U.S. Consumer Spending Slips As COVID-19 Cases Skyrocket

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On the latest edition of Market Week in Review, Quantitative Investment Strategist Dr. Kara Ng and Julie Zhang, director, North America sales enablement, discussed the latest progress toward a U.S. stimulus package. They also highlighted recent global economic data releases and revealed their top investment theme for 2021.

U.S. retail sales fall, jobless claims rise as Congress readies relief bill

As of mid-morning Pacific time on Dec. 18, U.S. lawmakers were finalizing a deal on an approximately $900 billion coronavirus relief package, Ng said. The package is likely to contain renewed federal unemployment insurance benefits of $300 per week, in addition to stimulus checks of approximately $600 for individuals, she noted. Additional funds for schools, transportation, COVID-19 vaccine distribution, and small businesses are also likely to be included, Ng added.

The proposed bill does not feature additional aid for state and local governments or COVID-19-related liability protections for businesses—both of which had become major sticking points between Democrats and Republicans, she said, adding that these issues appear to have been set aside for now. “While negotiations around this rescue package could continue for a few more days, the ultimate takeaway is that Congress is close to reaching an agreement—and that’s great news,” Ng remarked.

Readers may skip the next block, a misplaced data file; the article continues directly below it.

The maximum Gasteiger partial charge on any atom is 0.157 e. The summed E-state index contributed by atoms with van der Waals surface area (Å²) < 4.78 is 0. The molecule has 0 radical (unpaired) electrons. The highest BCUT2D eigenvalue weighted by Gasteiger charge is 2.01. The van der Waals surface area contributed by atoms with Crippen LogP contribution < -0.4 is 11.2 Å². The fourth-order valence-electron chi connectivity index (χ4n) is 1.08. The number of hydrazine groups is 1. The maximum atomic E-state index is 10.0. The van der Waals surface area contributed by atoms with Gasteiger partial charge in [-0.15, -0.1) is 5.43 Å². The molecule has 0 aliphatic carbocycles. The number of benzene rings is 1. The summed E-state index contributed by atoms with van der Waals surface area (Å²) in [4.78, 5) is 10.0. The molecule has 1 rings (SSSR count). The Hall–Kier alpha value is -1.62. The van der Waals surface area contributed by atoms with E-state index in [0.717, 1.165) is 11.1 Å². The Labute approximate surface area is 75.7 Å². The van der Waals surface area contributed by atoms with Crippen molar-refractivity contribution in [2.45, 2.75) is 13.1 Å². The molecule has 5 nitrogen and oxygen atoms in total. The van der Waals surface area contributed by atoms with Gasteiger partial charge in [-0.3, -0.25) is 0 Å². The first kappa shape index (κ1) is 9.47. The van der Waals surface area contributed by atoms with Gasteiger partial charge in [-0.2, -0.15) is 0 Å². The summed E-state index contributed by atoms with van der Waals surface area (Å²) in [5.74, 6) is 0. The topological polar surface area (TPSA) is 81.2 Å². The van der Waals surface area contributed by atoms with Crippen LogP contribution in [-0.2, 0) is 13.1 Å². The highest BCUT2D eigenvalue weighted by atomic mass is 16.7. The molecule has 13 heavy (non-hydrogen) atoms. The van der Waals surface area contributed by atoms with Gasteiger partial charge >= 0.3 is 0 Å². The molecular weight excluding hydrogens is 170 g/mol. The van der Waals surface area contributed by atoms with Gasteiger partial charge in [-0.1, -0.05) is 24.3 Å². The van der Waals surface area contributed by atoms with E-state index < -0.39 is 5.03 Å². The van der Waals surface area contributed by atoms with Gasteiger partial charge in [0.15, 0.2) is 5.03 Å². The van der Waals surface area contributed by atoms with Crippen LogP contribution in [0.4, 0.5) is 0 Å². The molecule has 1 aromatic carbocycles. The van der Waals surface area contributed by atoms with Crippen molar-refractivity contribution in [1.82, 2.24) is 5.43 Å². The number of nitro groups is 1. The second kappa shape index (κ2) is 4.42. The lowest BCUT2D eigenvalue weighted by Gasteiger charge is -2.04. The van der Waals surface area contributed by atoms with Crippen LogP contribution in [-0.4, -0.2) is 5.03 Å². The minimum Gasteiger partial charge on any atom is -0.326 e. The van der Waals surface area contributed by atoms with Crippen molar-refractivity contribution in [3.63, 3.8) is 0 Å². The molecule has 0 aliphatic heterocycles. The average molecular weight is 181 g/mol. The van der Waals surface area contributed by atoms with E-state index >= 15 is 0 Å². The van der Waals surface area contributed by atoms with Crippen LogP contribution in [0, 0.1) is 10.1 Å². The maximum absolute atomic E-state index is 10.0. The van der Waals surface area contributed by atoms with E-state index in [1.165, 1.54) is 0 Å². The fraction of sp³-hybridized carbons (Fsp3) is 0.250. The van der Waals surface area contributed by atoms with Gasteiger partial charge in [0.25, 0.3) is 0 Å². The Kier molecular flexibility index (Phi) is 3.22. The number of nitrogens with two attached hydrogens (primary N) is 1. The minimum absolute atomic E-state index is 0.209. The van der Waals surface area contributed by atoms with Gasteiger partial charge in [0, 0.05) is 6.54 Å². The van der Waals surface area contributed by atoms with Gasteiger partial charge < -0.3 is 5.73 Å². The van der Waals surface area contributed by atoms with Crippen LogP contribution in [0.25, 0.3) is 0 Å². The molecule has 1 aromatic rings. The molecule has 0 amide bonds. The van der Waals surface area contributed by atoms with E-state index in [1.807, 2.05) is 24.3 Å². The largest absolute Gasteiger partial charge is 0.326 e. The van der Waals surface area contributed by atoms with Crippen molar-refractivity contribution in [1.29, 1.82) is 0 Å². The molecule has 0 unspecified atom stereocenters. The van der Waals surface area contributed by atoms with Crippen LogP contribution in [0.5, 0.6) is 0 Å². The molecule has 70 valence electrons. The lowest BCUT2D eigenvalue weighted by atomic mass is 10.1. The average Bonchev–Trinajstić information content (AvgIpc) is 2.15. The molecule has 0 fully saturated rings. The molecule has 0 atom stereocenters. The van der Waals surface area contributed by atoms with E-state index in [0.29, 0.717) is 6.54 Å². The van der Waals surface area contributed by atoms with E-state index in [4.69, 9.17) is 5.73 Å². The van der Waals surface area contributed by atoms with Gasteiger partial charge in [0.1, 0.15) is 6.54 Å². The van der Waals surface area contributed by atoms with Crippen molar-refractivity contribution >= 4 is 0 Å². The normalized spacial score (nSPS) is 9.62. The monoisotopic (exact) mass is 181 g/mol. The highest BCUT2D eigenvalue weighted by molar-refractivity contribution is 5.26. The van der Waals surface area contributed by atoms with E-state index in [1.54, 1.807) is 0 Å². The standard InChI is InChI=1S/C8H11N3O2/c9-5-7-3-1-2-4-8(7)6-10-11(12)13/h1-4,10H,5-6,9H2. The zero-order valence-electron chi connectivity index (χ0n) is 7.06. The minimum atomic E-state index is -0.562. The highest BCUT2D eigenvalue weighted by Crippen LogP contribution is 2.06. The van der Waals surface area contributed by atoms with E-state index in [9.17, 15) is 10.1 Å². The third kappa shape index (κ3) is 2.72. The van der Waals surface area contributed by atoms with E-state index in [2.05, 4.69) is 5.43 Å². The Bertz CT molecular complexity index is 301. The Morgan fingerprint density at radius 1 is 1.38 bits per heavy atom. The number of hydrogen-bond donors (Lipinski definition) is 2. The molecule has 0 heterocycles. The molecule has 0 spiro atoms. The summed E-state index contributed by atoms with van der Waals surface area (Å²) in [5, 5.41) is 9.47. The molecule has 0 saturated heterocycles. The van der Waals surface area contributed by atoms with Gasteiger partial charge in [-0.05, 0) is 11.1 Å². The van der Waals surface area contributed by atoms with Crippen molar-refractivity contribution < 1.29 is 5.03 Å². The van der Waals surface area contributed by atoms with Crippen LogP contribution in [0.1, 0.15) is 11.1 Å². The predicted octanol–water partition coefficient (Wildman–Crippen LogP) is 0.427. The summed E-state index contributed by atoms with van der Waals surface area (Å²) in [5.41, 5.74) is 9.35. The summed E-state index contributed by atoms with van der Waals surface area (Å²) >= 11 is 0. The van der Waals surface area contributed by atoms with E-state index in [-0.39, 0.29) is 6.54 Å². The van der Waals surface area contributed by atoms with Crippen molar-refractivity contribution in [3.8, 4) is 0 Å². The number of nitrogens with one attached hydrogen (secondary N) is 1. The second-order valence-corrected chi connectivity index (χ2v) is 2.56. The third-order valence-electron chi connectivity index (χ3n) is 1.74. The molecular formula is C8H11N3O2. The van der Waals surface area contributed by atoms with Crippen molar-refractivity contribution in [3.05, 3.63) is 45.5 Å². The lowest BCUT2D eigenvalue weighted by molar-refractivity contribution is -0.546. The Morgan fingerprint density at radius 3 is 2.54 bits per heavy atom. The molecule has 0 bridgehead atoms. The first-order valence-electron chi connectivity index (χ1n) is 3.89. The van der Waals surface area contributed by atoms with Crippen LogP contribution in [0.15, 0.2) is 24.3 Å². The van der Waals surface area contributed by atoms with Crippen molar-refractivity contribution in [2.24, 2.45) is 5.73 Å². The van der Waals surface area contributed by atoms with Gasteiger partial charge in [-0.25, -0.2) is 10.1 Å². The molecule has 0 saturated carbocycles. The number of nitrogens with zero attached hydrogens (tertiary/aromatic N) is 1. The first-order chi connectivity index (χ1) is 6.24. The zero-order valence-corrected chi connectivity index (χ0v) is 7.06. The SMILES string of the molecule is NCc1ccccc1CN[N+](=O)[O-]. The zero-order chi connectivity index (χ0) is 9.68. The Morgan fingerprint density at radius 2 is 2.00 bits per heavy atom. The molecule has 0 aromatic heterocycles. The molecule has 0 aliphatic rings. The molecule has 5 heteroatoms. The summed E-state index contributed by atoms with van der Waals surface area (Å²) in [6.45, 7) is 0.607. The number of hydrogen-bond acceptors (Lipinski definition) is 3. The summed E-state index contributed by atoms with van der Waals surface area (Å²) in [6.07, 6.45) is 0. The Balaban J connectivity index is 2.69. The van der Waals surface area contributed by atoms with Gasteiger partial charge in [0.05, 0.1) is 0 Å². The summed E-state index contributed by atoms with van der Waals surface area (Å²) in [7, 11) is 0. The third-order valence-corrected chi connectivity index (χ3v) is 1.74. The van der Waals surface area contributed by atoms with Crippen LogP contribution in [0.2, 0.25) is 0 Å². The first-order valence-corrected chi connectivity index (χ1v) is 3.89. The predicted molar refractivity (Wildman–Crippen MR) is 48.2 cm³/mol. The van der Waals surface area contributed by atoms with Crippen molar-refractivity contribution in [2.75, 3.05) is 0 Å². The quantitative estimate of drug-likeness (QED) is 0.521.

Weaker economic data released over the past few weeks has underscored the need for additional fiscal stimulus, she said, pointing to U.S. retail sales, which fell by 1.1% in November. “The consumer is the backbone of the U.S. economy, and this decline signals that the consumer may need more support,” Ng stated. The resurgence of COVID-19 infections across the U.S. this fall, coupled with an increase in government-mandated lockdown measures, are some of the likely culprits behind the dip in spending, she added.

In addition, while the nation’s labor market has recovered over half of the 22 million jobs lost during March and April, the pace of recovery has slowed recently, as evidenced by November’s weaker-than-expected jobs report, Ng noted. Initial U.S. unemployment claims for the week ending Dec. 12 also reached the highest level in three months, she added, with 885,000 Americans filing for new jobless benefits.

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